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YOUNGSTOWN — Randy Nuby recently retired from coaching sports such as basketball and football to devote more time to his landscaping business and his grandkids.
But several months ago, after violence in Youngstown spiked, he heard the “whisper” of God urging him to get back in the game.
“I started thinking about all of the violence that’s going on,” he said. “I said, ‘I’ve got to do something.’ God basically has been whispering in my ear: ‘You’ve got to do something.’”
“So I said I’m going to create a program for kids 19 and over that are just out of high school who need direction. They need mentorship, they need somebody to push them in the right direction and make positive decisions,” he said.
That is when the Respect Basketball League of Youngstown started to take shape.
“I was sitting back thinking we needed to do something to get the kids off the street, to educate them and get them vocational skills and also provide basketball, so I came up with this scenario,” Newby said.
He and his team consisting of Sabrina Jones of the Academy for Urban Scholars, Shimmy Miller and Len Carter, had discussions with Eastern Gateway Community College and the Central YMCA of Youngstown. The reason for involving the community college and scholars is that basketball would only be a part of the league. The other part is vocational training, help in writing resumes and other educational information.
“If a kid needs a GED, we are going to make sure he gets his GED. If a kid is having trouble with domestic violence, we are going to get him help, get him training in anger management, drugs and alcohol (treatment), how to deal with situations with the police, situations that build skills, such as job skills, training skills, communications skills,” Nuby said.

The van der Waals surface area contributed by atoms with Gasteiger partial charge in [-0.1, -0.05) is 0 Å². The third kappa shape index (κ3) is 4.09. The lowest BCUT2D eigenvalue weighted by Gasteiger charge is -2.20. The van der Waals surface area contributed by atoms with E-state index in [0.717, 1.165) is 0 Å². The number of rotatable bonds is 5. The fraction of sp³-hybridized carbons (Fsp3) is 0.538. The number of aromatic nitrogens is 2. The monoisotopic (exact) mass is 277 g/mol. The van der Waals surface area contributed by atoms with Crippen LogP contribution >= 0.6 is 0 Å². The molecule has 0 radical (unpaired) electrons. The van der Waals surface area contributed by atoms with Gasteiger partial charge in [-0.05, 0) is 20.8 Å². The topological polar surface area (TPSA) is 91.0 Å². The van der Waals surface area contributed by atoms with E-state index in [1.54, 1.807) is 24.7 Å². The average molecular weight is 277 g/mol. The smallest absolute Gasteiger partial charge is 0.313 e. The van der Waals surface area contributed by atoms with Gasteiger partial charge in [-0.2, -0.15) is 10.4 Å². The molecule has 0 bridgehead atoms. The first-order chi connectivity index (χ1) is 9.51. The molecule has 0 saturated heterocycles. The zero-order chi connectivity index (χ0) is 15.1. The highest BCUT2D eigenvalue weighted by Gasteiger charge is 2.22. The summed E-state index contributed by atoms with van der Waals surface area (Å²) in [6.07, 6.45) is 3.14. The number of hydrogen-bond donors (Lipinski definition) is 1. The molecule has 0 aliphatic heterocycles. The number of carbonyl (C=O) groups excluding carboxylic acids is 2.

“Basketball is secondary,” he said.
The Youngstown Police Department and its new chief, Carl Davis, also got involved.
Malik Mostolla, community liaison officer with the police department, is a coach, and Guy Burney, executive director of the Community Initiative to Reduce Violence for Youngstown, is on the basketball league’s board and is coordinating the league between Nuby’s team and the police department.
Nuby put out information on social media to invite young people ages 19 to 25 to sign up. The city had a successful midnight basketball program about six years ago run by the Youngstown Metropolitan Housing Authority, so the idea was not foreign to the city.
“They were a major sponsor, and it was great,” Nuby said of the earlier program.
The league started up a week ago and held its second weekend of vocational training and games Saturday.
“Everything went pretty smooth,” Nuby said of the first trainings and games a week ago. “We had good instructors there. The youth were focused on the training. They were asking questions, and I was really impressed with the training process.
“Most of the kids you would think just want to come in there and play basketball and be out of there. But we had so much positive stuff going on. The instructors really tied into what we were trying to do,” he said.